General Partnership

General Partnership needs to have at least 2 people for the formation and this operates as an economic business. In such a form of enterprise, both the partners are accountable for all the debts. In this kind of an establishment, there is no minimum investment amount required.

The minimum time required to form an establishments as such is two weeks.

Human Resources

Many industries in Switzerland, the mandatory collective bargaining agreements are applicable. The Swiss employment laws do not differentiate between the kinds of workers that are there and the rules that are followed are common for all. It is only the self-employed and freelancers who do not have to follow any employment laws.

The employment contract needs to mention the below details:

  • Name of the employer and employee
  • Date of joining the job
  • Job details
  • Compensation
  • Duty hours
  • Holidays and leave entitlements
  • Termination policy and notice period

For further details, kindly visit the website and register.

Payroll

As a common norm, all the employee payments are done once a month, preferably by the 25th of a month.

Accounting

As per article 962, Swiss Code of Obligation, Swiss GAAP FER is a common financial reporting norm.

Taxation

Corporate Tax

The significant tax rate in most areas is 12-14% and will be reduced to around 9% with implementations like the patent box.

VAT

The basic VAT rate is 8% and also a reduced rate of 2.5% on medical items, household food items, books and few other products.

Data Privacy/ GDPR

The principal data protection legislation followed in Switzerland is the Federal Act on Data Protection (DPA). This was issued in June 1992 and the Ordinance to the Federal Act on Data Protection (ODPA) came out the following June.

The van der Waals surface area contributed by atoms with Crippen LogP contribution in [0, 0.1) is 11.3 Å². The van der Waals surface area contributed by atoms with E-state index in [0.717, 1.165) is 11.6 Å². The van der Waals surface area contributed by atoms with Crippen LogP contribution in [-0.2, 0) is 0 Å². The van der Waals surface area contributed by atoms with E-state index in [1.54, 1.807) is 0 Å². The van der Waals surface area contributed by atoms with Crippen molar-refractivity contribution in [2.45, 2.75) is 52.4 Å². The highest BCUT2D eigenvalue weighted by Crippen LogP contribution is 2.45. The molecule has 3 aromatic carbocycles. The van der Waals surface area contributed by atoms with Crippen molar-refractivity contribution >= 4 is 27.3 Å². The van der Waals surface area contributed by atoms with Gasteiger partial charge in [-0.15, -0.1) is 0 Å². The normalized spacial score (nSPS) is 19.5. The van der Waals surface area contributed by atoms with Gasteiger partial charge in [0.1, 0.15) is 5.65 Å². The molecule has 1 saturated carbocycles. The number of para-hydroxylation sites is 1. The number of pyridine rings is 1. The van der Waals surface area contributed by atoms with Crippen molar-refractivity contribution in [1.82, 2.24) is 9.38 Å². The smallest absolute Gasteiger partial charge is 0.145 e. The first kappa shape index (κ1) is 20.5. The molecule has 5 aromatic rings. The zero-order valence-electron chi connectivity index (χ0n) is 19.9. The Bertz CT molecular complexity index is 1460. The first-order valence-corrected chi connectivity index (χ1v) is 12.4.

The DPA states that any virtual transaction of employee data is prohibited if not approved by the data subjects.

Anti-bribery & Anti-corruption Law

According to the Swiss Criminal Code (SCC), the meaning of public official is very broad. However, this regulation also includes employees of publicly held establishments if they exercise public roles and private employees.

The penalties are explained below –

  1. Bribery of public officials –

For individuals –

  • Imprisonment of at least 5 years.
  • 5 years of ban from their profession.
  • Monetary fine of at least CHF 10 to CHF 3,000 per day (financial condition is taken into consideration).
  • Seizure of assets and objects that are a result of the felony.

For organization/ legal entity –

  • Financial fine of at least CHF5 million.
  • Confiscation of possessions and items that are a result of the crime.
  1. Bribery of private employees –

For individuals –

  • Imprisonment of at least 3 years.
  • 5 years of ban from their profession.
  • Fiscal fine of at least CHF 10 to CHF 3,000 per day (financial condition is taken into consideration).
  • Capture of resources and properties that are a result of the offence.

For organization/ legal entity –

  • Monetary fine of at least CHF5 million.
  • Repossession of belongings and entities that are a result of the wrongdoing.